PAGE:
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Sunday, June 20, 2021

Somatization

Somatization

Somatization

Somatization


Somatization is one of six major somatoform disorders identified by the American Psychiatric Association’s Diagnostic and Statistical Manual (DSM). Other somatoform disorders include undifferentiated somatoform disorder, conversion disorder, hypochondriasis, pain disorder associated with psychologic factors, pain disorder associated with both psychologic factors and a general medical condition. Fundamentally, somatization is a constellation of physical symptoms lacking medical explanation. The DSM-IV-TR designates eight symptom requirements for diagnosis, including four bodily pain symptoms, two gastrointestinal (GI) symptoms, one neurologic symptom, and one sexual symptom, resulting in impairment in function. However, these symptoms appear to exist along a spectrum, and the current diagnostic categorization may not accurately reflect the clinical presentation. Therefore the status and characterization of somatoform disorders are being reexamined for the soon-to-be-published DSM-V, to reclassify them under the general heading of bodily distress syndrome to encompass both psychiatric and nonpsychiatric functional disorders.

Obsessive-Compulsive Disorder

Obsessive-Compulsive Disorder

Obsessive-Compulsive Disorder

Obsessive-Compulsive Disorder


Introduction. Obsessive-compulsive disorder (OCD) is diagnosed on the basis of recurrent and intrusive thoughts, referred to as obsessions, and/or compulsive behaviors or rituals. The obsessions or compulsions are recognized by the patient, at least at some point, as excessive and unreasonable, leading to marked distress or functional impairment; they may be extremely time- consuming. These symptoms are experienced as intrusive and inappropriate and are not simply excessive worries about real-world concerns.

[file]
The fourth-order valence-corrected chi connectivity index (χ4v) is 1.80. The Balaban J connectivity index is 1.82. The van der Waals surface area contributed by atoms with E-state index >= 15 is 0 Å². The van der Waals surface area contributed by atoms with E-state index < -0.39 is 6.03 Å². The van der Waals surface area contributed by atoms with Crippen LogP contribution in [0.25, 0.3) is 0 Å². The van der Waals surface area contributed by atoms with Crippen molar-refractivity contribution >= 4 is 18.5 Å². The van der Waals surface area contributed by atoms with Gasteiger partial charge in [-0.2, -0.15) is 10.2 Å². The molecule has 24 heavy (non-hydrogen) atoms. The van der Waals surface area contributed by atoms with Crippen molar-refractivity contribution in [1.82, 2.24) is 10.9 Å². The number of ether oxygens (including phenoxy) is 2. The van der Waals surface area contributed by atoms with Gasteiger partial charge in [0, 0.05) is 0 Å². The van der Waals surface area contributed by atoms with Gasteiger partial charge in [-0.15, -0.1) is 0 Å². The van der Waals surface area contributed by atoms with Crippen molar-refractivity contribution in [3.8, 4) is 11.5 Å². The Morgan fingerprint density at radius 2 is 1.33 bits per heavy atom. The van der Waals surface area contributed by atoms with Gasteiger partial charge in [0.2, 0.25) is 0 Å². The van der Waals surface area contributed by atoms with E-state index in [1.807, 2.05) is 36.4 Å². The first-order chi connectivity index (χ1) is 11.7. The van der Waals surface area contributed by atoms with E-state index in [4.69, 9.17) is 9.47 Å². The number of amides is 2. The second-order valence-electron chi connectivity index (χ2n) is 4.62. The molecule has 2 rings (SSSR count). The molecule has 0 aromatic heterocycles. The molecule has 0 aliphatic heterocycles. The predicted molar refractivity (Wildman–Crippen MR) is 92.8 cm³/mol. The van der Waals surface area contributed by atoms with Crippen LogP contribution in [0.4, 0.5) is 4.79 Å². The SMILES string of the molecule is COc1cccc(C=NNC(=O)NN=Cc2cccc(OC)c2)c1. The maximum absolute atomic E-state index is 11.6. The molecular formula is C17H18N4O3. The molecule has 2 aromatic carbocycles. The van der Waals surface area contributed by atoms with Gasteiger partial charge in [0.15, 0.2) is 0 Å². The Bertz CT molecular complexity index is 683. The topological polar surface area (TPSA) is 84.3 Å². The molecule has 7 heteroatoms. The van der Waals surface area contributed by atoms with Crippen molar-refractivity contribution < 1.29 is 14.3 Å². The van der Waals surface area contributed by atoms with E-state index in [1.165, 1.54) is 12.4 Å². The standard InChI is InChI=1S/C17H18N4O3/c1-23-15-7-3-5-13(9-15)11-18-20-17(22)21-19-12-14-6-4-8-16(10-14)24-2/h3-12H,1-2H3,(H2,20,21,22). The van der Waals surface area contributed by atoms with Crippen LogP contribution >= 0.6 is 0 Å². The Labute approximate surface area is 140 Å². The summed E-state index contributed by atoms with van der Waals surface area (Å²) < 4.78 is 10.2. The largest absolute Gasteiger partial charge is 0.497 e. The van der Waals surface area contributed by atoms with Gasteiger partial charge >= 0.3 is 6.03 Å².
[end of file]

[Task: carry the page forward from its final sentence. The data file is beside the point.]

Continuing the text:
POSTTRAUMATIC STRESS DISORDER

POSTTRAUMATIC STRESS DISORDER

POSTTRAUMATIC STRESS DISORDER

Posttraumatic stress disorder (PTSD) is a mental disorder that develops in response to a traumatic event, such as a sexual assault, military combat, natural disaster, or a serious accident. PTSD is characterized by three clusters of symptoms: (1) reexperiencing symptoms wherein the patient relives the trauma in his or her thoughts and dreams and cannot get it out of his or her mind; (2) avoidance and numbing symptoms wherein the patient avoids people, places, and anything that reminds her or him of the trauma and shuts off his or her emotional responses; and (3) hyperarousal symptoms that involve difficulty concentrating, constantly feeling on-guard and in danger, difficulty sleeping, and irritability. To be diagnosed with PTSD, the patient must report that the traumatic event was accompanied by feelings of helplessness and horror, these symptoms must occur for at least a month, and they must interfere with the patient’s ability to function in daily life.


Posttraumatic stress disorder (PTSD) is a mental disorder that develops in response to a traumatic event, such as a sexual assault, military combat, natural disaster, or a serious accident. PTSD is characterized by three clusters of symptoms: (1) reexperiencing symptoms wherein the patient relives the trauma in his or her thoughts and dreams and cannot get it out of his or her mind; (2) avoidance and numbing symptoms wherein the patient avoids people, places, and anything that reminds her or him of the trauma and shuts off his or her emotional responses; and (3) hyperarousal symptoms that involve difficulty concentrating, constantly feeling on-guard and in danger, difficulty sleeping, and irritability. To be diagnosed with PTSD, the patient must report that the traumatic event was accompanied by feelings of helplessness and horror, these symptoms must occur for at least a month, and they must interfere with the patient’s ability to function in daily life.